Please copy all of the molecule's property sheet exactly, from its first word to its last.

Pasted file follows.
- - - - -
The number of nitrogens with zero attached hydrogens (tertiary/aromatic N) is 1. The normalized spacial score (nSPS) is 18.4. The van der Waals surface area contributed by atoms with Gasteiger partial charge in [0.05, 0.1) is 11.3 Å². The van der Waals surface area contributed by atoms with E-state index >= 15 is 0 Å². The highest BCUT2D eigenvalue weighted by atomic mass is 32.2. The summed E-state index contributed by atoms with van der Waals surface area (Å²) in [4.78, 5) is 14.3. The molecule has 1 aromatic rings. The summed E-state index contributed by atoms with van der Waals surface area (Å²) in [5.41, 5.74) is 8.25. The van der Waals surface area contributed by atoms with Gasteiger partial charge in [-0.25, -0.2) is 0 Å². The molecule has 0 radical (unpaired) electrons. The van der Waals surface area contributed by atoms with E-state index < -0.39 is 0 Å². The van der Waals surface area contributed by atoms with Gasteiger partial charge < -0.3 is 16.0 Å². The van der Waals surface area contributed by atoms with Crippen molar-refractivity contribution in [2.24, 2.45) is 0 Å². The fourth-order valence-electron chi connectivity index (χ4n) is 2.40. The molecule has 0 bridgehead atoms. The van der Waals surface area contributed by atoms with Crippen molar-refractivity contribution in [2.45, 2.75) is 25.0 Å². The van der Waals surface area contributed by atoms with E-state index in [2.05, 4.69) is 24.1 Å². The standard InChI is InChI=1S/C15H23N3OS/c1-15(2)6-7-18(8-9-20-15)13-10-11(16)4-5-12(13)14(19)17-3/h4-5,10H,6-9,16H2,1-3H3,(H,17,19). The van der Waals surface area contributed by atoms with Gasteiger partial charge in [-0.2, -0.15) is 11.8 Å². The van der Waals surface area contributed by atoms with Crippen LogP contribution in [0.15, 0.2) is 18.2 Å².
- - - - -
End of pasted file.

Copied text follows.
The number of nitrogens with zero attached hydrogens (tertiary/aromatic N) is 1. The normalized spacial score (nSPS) is 18.4. The van der Waals surface area contributed by atoms with Gasteiger partial charge in [0.05, 0.1) is 11.3 Å². The van der Waals surface area contributed by atoms with E-state index >= 15 is 0 Å². The highest BCUT2D eigenvalue weighted by atomic mass is 32.2. The summed E-state index contributed by atoms with van der Waals surface area (Å²) in [4.78, 5) is 14.3. The molecule has 1 aromatic rings. The summed E-state index contributed by atoms with van der Waals surface area (Å²) in [5.41, 5.74) is 8.25. The van der Waals surface area contributed by atoms with Gasteiger partial charge in [-0.25, -0.2) is 0 Å². The molecule has 0 radical (unpaired) electrons. The van der Waals surface area contributed by atoms with E-state index < -0.39 is 0 Å². The van der Waals surface area contributed by atoms with Gasteiger partial charge < -0.3 is 16.0 Å². The van der Waals surface area contributed by atoms with Crippen molar-refractivity contribution in [2.24, 2.45) is 0 Å². The fourth-order valence-electron chi connectivity index (χ4n) is 2.40. The molecule has 0 bridgehead atoms. The van der Waals surface area contributed by atoms with Crippen molar-refractivity contribution in [2.45, 2.75) is 25.0 Å². The van der Waals surface area contributed by atoms with E-state index in [2.05, 4.69) is 24.1 Å². The standard InChI is InChI=1S/C15H23N3OS/c1-15(2)6-7-18(8-9-20-15)13-10-11(16)4-5-12(13)14(19)17-3/h4-5,10H,6-9,16H2,1-3H3,(H,17,19). The van der Waals surface area contributed by atoms with Gasteiger partial charge in [-0.2, -0.15) is 11.8 Å². The van der Waals surface area contributed by atoms with Crippen LogP contribution in [0.15, 0.2) is 18.2 Å².